dramatic spectacle, in the case of the less instructed child the illusion is apt to become more complete. I have several strikingstories about the effect of pictures on children's minds. A picture seems very much of a toy to a child. A baby of eight or nine months will talk to a picture as to a living thing; and something of this tendency to make a fetich of a drawing survives much later.
A quaint anecdote is recorded in a collection of children's thoughts recently published in America. One day F——, a boy of four, called on a friend, Mrs. C——, when she had just received a picture, a scene in winter, in which persons were represented as going to church, some on foot and others in sleighs. . . . F—— wanted to know where they were going, and Mrs. C—— told him. The next day he came and noticed the picture, and looked at Mrs. C—— and then at the picture, and said, "Why, Mrs. C——, them people haven't got there yet, have they?" What, it may be asked, did the boy mean by his question? Did he in his vivid imaginative realization actually confuse the representation with the reality represented, after the manner of the sailors who, visiting a theater where the actors were representing a struggle of smugglers with a captain, took the performance to be a reality and rushed on the stage in order to protect the captain? There seems to be less excuse for confounding representation and reality in the case of the picture than in that of the stage. Perhaps, however, the boy F was less stupid than is here suggested. Did he, as the result of an intense realization of the scene pictured, excogitate the idea that the picture must at least represent something actual that is to say, going on at the moment? Here is an opportunity for the mind quick to disentangle childish thought.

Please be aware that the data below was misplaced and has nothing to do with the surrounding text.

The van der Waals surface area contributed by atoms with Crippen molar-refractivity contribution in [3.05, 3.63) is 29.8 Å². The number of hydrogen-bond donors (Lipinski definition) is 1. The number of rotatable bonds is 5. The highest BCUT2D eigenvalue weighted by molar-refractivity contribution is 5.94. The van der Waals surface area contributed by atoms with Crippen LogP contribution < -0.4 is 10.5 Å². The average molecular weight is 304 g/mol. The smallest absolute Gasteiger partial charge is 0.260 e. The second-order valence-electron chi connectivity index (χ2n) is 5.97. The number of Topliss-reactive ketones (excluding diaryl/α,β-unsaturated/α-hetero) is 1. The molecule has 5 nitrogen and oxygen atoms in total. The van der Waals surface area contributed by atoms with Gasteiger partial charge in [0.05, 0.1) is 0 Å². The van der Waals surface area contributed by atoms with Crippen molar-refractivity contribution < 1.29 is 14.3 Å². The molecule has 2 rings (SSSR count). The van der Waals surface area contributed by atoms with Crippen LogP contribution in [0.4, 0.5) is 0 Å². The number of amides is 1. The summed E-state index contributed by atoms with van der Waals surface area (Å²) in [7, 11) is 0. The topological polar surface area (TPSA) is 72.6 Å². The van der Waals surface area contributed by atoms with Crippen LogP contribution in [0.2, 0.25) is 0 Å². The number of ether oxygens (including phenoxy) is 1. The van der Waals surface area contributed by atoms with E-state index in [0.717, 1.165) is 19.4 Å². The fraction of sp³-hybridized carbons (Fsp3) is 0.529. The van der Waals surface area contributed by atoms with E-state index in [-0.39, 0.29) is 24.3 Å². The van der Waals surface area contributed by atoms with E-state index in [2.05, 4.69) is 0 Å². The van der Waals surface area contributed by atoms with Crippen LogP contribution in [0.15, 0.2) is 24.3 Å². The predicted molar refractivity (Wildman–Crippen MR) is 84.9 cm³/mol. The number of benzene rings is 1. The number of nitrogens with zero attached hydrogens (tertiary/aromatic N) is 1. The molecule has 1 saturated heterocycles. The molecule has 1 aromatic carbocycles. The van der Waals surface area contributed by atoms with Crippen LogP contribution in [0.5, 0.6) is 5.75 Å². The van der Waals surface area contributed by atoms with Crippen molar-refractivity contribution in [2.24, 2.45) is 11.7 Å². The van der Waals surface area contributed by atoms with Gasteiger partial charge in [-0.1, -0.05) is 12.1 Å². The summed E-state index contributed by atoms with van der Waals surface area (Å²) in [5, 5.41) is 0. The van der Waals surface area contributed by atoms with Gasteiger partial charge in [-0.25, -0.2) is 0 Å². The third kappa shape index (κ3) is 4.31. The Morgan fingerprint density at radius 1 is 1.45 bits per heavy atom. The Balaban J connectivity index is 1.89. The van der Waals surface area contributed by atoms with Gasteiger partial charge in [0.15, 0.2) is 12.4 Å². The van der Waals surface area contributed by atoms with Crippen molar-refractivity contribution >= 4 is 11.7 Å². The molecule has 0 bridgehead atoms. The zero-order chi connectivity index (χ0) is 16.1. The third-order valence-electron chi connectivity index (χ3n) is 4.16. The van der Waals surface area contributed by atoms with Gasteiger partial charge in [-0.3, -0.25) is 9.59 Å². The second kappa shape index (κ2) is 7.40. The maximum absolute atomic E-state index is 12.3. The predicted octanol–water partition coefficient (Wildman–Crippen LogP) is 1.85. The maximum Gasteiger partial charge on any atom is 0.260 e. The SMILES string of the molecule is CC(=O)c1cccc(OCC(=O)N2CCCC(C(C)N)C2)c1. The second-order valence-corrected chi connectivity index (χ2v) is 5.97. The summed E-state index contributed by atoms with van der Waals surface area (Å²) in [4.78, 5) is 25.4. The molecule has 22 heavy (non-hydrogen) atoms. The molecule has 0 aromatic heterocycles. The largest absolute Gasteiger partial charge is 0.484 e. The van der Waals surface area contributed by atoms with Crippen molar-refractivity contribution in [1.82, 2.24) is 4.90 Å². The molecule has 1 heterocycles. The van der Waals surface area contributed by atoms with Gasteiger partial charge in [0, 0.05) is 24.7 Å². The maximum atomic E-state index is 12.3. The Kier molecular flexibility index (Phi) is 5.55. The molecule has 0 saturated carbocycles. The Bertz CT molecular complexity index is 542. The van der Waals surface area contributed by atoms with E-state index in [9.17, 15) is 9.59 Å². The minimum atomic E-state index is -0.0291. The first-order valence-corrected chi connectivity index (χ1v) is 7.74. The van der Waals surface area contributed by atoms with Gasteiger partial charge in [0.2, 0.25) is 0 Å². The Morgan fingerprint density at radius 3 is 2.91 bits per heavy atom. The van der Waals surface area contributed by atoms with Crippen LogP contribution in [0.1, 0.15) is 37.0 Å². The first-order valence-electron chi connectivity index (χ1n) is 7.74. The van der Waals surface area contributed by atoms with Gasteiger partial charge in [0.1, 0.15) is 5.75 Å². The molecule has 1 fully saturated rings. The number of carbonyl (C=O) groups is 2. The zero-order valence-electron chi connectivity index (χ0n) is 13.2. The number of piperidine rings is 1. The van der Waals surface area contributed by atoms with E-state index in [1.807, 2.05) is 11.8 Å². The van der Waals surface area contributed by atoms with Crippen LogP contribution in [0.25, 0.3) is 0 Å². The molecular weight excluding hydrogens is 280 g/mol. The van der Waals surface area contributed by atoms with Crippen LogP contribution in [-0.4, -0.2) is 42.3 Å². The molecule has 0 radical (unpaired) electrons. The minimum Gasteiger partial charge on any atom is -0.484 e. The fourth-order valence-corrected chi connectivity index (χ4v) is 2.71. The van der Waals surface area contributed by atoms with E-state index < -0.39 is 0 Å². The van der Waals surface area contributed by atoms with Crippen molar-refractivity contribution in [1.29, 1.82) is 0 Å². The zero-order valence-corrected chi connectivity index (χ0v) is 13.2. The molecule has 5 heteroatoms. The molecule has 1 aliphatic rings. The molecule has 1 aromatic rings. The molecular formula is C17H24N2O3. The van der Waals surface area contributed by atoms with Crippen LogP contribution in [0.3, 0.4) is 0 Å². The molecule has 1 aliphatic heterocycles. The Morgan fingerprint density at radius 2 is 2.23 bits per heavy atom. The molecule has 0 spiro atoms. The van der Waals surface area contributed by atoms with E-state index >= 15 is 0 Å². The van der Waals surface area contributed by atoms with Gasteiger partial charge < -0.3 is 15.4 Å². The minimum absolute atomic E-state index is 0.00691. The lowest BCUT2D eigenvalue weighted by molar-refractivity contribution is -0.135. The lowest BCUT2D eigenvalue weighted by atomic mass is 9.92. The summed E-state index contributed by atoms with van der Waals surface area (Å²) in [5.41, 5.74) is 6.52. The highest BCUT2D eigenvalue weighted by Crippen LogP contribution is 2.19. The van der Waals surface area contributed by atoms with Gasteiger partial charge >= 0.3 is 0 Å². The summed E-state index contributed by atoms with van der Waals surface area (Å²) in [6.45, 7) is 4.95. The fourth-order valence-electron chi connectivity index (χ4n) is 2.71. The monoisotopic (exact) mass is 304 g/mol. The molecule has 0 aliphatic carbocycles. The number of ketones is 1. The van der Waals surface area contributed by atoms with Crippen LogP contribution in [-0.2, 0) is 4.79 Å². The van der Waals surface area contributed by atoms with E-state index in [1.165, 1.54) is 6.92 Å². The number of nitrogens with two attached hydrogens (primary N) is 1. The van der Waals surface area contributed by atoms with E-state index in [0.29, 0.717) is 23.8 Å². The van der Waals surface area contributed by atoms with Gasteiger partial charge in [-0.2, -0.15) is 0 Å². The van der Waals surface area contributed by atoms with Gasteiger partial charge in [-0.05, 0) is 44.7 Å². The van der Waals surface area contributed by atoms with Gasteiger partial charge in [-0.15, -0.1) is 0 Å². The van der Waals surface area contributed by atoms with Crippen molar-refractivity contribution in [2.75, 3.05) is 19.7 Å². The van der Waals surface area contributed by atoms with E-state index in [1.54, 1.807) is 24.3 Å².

However this be, the vivid realization of pictures by children is a well-certified fact. Here is a story of a little boy, aged three years and some months: "His mother had gone to the sea and L—— (the child) was staying at his grandfather's. One day he was looking at a picture of a stormy sea, and on the sea was a little boat with an old man and a girl in it. He had heard the story of Grace Darling and her father, and at once decided that the picture represented them. After talking about them for some time his thoughts turned to his mother, and he began to imagine all sorts of things about her: 'And mamma is on de tea (sea) in a ickle (little) boat, and de waves are dashing over it, and (with great excitement) it will be turned over and mamma ill be drowned, and de master (one of the names for himself) will not be dere to tave (save) her!' By this time the big tears were rolling down
- The Study of Children at the State Normal School at Worcester, Mass.